The Guilty Art of Stealth Purging
I have a pair of beloved sweatpants that has a hole in them. I would still continue wear them — in spite of said hole — IF I could find them, but I have a sneaking suspicion that my partner boxed them up and toted them off to Goodwill. She is curiously mum on the subject, feigning perfect innocence in the face of my pointed questioning and unblinking stares, but it’s been months since I saw them last. I am quickly losing all hope of ever seeing, let alone wearing, them again.
If you’re not familiar, stealth purging is when you sneak out of the house all of the extra unnecessary toys/crap that is clogging up your household, while the actual owners of the crap is out of the house. It achieves two purposes: 1) to get rid of crap; and 2) to avoid an argument about crap. It’s like the ghosting of cleaning.
As the victim in the sweatpants story, I’m torn about whether or not to be upset. On one hand, beloved sweatpants. On the other hand, if they are indeed gone from my life, then my partner ripped off the bandaid for me, so I didn’t have to hold a sweatpants funeral in the backyard. It takes time and energy to write a sweatpants eulogy and she saved me a lot of work.
As we all know, it’s not about having stuff, it’s that emotional connection you have to certain things, and the irrational sense that your heart will be ripped from your body if you get rid of said item. Life won’t be worth living without your Fargo-themed snow globe, or you know — just KNOW — that the perfect day will come along when you can wear that blonde curly wig again. Our rational brains know that just isn’t true, and it’s often best to let it all go.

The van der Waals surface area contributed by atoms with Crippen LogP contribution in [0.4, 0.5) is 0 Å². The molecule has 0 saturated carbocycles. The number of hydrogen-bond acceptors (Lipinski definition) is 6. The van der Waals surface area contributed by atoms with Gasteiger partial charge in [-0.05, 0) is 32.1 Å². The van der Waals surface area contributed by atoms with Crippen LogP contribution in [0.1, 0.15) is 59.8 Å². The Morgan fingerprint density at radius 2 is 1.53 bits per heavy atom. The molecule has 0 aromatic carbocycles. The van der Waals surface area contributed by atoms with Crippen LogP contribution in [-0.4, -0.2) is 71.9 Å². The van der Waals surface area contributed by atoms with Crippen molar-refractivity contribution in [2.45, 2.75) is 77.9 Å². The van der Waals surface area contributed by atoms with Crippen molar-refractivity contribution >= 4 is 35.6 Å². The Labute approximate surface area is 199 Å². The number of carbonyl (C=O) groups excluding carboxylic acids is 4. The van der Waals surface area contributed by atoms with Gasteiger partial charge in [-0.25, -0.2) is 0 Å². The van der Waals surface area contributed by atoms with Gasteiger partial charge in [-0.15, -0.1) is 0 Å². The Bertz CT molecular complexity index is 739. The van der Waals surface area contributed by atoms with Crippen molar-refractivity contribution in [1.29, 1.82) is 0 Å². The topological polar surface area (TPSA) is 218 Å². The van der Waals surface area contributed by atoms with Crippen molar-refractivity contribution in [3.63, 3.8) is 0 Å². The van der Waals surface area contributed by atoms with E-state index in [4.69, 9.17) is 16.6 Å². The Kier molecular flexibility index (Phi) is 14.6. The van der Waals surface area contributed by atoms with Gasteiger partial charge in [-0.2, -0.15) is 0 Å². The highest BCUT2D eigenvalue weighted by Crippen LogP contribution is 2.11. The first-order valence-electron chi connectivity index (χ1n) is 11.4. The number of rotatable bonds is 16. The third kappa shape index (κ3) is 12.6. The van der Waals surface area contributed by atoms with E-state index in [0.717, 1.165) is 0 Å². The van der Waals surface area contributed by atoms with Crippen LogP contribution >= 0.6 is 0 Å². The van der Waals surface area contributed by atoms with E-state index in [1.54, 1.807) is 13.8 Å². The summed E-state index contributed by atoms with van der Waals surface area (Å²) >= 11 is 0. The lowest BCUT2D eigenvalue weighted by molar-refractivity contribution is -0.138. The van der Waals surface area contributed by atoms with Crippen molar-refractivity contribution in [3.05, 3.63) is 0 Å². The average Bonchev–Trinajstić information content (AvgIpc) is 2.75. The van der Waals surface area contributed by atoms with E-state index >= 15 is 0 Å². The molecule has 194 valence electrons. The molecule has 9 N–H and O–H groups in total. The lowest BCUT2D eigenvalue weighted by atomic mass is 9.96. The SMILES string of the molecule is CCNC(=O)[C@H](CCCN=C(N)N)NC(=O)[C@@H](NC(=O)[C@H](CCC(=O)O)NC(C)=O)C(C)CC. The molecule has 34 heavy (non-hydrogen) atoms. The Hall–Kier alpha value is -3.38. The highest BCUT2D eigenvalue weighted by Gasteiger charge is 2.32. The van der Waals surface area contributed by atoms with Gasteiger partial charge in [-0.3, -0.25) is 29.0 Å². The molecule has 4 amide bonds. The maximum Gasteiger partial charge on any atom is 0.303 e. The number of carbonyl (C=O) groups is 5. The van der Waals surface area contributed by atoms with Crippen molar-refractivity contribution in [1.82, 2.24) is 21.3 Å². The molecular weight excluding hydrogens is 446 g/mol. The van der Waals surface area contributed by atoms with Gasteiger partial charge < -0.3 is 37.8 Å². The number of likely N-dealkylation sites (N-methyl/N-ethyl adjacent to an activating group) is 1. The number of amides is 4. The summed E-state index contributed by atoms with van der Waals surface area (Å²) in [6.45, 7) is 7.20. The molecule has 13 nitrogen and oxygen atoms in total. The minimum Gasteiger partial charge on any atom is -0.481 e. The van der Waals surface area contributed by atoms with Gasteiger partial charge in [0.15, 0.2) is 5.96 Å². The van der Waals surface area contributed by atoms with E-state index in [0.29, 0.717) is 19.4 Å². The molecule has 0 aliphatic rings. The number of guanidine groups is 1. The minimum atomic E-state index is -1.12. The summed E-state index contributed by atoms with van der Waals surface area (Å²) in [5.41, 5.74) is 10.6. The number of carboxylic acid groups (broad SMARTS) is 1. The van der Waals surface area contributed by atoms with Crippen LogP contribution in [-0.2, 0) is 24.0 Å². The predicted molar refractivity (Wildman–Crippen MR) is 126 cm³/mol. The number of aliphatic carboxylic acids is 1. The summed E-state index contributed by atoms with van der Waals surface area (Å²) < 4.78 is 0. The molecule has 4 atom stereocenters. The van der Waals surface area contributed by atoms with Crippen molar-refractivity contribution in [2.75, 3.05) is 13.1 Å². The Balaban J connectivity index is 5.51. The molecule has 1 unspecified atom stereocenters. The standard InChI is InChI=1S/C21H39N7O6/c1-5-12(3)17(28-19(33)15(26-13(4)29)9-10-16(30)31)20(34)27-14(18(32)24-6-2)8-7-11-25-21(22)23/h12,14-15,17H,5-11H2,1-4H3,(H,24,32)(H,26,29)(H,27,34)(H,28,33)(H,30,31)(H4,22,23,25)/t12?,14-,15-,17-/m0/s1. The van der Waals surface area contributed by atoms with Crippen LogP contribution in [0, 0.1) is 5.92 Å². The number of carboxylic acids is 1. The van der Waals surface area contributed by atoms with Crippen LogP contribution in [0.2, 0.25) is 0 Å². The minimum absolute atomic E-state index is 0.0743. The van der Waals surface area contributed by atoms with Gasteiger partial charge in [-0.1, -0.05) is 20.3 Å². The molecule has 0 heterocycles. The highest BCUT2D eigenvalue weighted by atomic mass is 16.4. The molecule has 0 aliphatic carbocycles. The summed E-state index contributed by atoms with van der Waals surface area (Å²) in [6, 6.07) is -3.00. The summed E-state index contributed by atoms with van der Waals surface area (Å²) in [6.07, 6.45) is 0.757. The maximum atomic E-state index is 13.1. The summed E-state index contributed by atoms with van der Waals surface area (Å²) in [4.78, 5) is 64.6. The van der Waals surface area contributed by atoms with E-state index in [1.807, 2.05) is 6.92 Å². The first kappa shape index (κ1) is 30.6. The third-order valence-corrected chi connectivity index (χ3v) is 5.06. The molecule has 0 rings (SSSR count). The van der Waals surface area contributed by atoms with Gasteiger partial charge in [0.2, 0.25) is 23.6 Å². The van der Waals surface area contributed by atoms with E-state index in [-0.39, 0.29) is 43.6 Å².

The risks of leading the stealth purging charge are many: your family member/roommate could find out and be outraged at your underhanded household hubris. Or you could throw out something that you didn’t know was actually of value (whether that is sentimental or monetary) and be in the unfortunate position of being wrong. If you anoint yourself The Official Purger of All Things, or an official minion in Marie Kondo’s army, tread carefully, and consider these tips as a way to navigate the land mine of secret decluttering.
Only Get Rid of Ruined or Broken Stuff: That way when their eyes well up with tears, you can say, in all sincerity, that they wouldn’t be able to use it anyway, because it didn’t work, and hadn’t for a long time before you got your hands on it. And it will be somewhat true.
Target Duplicates: Books, vases, pens, mugs — omg the MUGS — are the things that hang out in packs, and the loss of which will go largely unnoticed when numbers are culled. In fact, their absence might also go unnoticed for years. Until faced with the hard evidence, people are more likely to shrug it off, and reach for the next one of the shelf and move on with their day.
Go For the Children’s Toys: They’re kids. They’ll never understand that the Tooth Fairy didn’t in fact make off with their limited edition My Pretty Pony the other night. Your secret is safe until they come of age and realize, which buys you years of time.
Your Own Questionable Purchases: You might want to forget that you once purchased shoes a half size too small and never wear them, but you also might really, really want your partner to forget it too. This is a good time to whisk the expensive, unused item that’s taunting you away from the closet, and give it a quick and covert heave ho.
Are you guilty of stealth purging? And have you ever been caught?